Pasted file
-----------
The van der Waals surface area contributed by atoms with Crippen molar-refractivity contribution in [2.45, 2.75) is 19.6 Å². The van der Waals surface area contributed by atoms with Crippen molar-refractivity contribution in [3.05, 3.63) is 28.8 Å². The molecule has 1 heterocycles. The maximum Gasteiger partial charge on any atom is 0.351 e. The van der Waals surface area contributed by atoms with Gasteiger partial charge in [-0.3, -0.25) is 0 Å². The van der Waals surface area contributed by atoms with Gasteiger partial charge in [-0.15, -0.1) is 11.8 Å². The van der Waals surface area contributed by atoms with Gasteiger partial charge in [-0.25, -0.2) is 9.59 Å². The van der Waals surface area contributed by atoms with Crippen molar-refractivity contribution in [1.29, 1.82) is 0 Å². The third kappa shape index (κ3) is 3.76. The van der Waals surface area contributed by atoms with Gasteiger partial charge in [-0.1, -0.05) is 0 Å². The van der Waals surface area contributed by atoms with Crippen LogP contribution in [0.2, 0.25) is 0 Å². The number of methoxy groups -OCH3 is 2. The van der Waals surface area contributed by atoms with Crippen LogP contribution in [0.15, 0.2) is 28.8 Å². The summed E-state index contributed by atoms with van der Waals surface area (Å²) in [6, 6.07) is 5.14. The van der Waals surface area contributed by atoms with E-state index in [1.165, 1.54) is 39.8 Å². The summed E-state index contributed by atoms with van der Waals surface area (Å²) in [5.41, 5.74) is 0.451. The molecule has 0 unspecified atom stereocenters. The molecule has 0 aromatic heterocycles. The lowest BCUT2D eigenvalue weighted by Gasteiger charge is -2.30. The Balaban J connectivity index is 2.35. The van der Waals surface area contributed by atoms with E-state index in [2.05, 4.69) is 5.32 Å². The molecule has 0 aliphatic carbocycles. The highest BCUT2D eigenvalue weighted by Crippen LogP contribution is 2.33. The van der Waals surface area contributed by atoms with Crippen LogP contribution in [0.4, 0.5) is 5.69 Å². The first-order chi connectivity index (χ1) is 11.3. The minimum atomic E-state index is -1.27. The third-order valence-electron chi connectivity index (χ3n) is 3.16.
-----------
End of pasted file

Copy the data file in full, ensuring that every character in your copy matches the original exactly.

The van der Waals surface area contributed by atoms with Crippen molar-refractivity contribution in [2.45, 2.75) is 19.6 Å². The van der Waals surface area contributed by atoms with Crippen molar-refractivity contribution in [3.05, 3.63) is 28.8 Å². The molecule has 1 heterocycles. The maximum Gasteiger partial charge on any atom is 0.351 e. The van der Waals surface area contributed by atoms with Gasteiger partial charge in [-0.3, -0.25) is 0 Å². The van der Waals surface area contributed by atoms with Gasteiger partial charge in [-0.15, -0.1) is 11.8 Å². The van der Waals surface area contributed by atoms with Gasteiger partial charge in [-0.25, -0.2) is 9.59 Å². The van der Waals surface area contributed by atoms with Crippen molar-refractivity contribution in [1.29, 1.82) is 0 Å². The third kappa shape index (κ3) is 3.76. The van der Waals surface area contributed by atoms with Gasteiger partial charge in [-0.1, -0.05) is 0 Å². The van der Waals surface area contributed by atoms with Crippen LogP contribution in [0.2, 0.25) is 0 Å². The number of methoxy groups -OCH3 is 2. The van der Waals surface area contributed by atoms with Crippen LogP contribution in [0.15, 0.2) is 28.8 Å². The summed E-state index contributed by atoms with van der Waals surface area (Å²) in [6, 6.07) is 5.14. The van der Waals surface area contributed by atoms with E-state index in [1.165, 1.54) is 39.8 Å². The summed E-state index contributed by atoms with van der Waals surface area (Å²) in [5.41, 5.74) is 0.451. The molecule has 0 unspecified atom stereocenters. The molecule has 0 aromatic heterocycles. The lowest BCUT2D eigenvalue weighted by Gasteiger charge is -2.30. The Balaban J connectivity index is 2.35. The van der Waals surface area contributed by atoms with E-state index in [2.05, 4.69) is 5.32 Å². The molecule has 0 aliphatic carbocycles. The highest BCUT2D eigenvalue weighted by Crippen LogP contribution is 2.33. The van der Waals surface area contributed by atoms with Crippen LogP contribution in [0.4, 0.5) is 5.69 Å². The first-order chi connectivity index (χ1) is 11.3. The minimum atomic E-state index is -1.27. The third-order valence-electron chi connectivity index (χ3n) is 3.16.